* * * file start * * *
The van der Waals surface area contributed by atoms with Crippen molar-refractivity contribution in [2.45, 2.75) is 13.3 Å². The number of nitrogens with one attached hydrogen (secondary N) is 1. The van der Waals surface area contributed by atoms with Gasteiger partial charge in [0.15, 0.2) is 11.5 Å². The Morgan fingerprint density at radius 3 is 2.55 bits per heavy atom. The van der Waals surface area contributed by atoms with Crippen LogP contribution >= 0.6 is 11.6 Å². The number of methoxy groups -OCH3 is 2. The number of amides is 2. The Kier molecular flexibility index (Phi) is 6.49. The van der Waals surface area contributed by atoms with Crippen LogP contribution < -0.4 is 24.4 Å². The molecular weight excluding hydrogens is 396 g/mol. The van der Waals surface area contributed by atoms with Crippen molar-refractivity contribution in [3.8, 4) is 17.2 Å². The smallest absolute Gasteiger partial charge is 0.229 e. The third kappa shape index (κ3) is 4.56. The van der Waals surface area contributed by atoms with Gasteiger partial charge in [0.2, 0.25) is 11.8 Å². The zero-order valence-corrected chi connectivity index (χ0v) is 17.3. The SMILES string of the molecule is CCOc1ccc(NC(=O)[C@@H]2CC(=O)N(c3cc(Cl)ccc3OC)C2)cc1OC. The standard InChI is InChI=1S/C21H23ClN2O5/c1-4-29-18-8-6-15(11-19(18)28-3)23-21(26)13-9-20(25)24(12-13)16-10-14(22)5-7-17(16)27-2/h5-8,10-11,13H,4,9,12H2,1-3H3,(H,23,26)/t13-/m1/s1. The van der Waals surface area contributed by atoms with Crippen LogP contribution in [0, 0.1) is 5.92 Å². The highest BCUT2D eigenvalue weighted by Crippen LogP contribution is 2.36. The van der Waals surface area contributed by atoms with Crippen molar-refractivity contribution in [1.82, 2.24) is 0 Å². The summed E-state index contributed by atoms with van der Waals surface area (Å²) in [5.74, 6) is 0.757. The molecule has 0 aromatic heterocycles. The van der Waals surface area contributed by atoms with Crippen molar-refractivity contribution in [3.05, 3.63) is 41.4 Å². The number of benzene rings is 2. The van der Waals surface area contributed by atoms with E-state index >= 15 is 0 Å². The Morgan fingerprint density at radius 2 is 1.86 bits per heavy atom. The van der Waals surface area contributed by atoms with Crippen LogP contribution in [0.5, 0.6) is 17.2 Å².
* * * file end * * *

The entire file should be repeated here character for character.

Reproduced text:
The van der Waals surface area contributed by atoms with Crippen molar-refractivity contribution in [2.45, 2.75) is 13.3 Å². The number of nitrogens with one attached hydrogen (secondary N) is 1. The van der Waals surface area contributed by atoms with Gasteiger partial charge in [0.15, 0.2) is 11.5 Å². The Morgan fingerprint density at radius 3 is 2.55 bits per heavy atom. The van der Waals surface area contributed by atoms with Crippen LogP contribution >= 0.6 is 11.6 Å². The number of methoxy groups -OCH3 is 2. The number of amides is 2. The Kier molecular flexibility index (Phi) is 6.49. The van der Waals surface area contributed by atoms with Crippen LogP contribution < -0.4 is 24.4 Å². The molecular weight excluding hydrogens is 396 g/mol. The van der Waals surface area contributed by atoms with Crippen molar-refractivity contribution in [3.8, 4) is 17.2 Å². The smallest absolute Gasteiger partial charge is 0.229 e. The third kappa shape index (κ3) is 4.56. The van der Waals surface area contributed by atoms with Gasteiger partial charge in [0.2, 0.25) is 11.8 Å². The zero-order valence-corrected chi connectivity index (χ0v) is 17.3. The SMILES string of the molecule is CCOc1ccc(NC(=O)[C@@H]2CC(=O)N(c3cc(Cl)ccc3OC)C2)cc1OC. The standard InChI is InChI=1S/C21H23ClN2O5/c1-4-29-18-8-6-15(11-19(18)28-3)23-21(26)13-9-20(25)24(12-13)16-10-14(22)5-7-17(16)27-2/h5-8,10-11,13H,4,9,12H2,1-3H3,(H,23,26)/t13-/m1/s1. The van der Waals surface area contributed by atoms with Crippen LogP contribution in [0, 0.1) is 5.92 Å². The highest BCUT2D eigenvalue weighted by Crippen LogP contribution is 2.36. The van der Waals surface area contributed by atoms with Crippen molar-refractivity contribution in [1.82, 2.24) is 0 Å². The summed E-state index contributed by atoms with van der Waals surface area (Å²) in [5.74, 6) is 0.757. The molecule has 0 aromatic heterocycles. The van der Waals surface area contributed by atoms with Crippen molar-refractivity contribution in [3.05, 3.63) is 41.4 Å². The number of benzene rings is 2. The van der Waals surface area contributed by atoms with E-state index >= 15 is 0 Å². The Morgan fingerprint density at radius 2 is 1.86 bits per heavy atom. The van der Waals surface area contributed by atoms with Crippen LogP contribution in [0.5, 0.6) is 17.2 Å².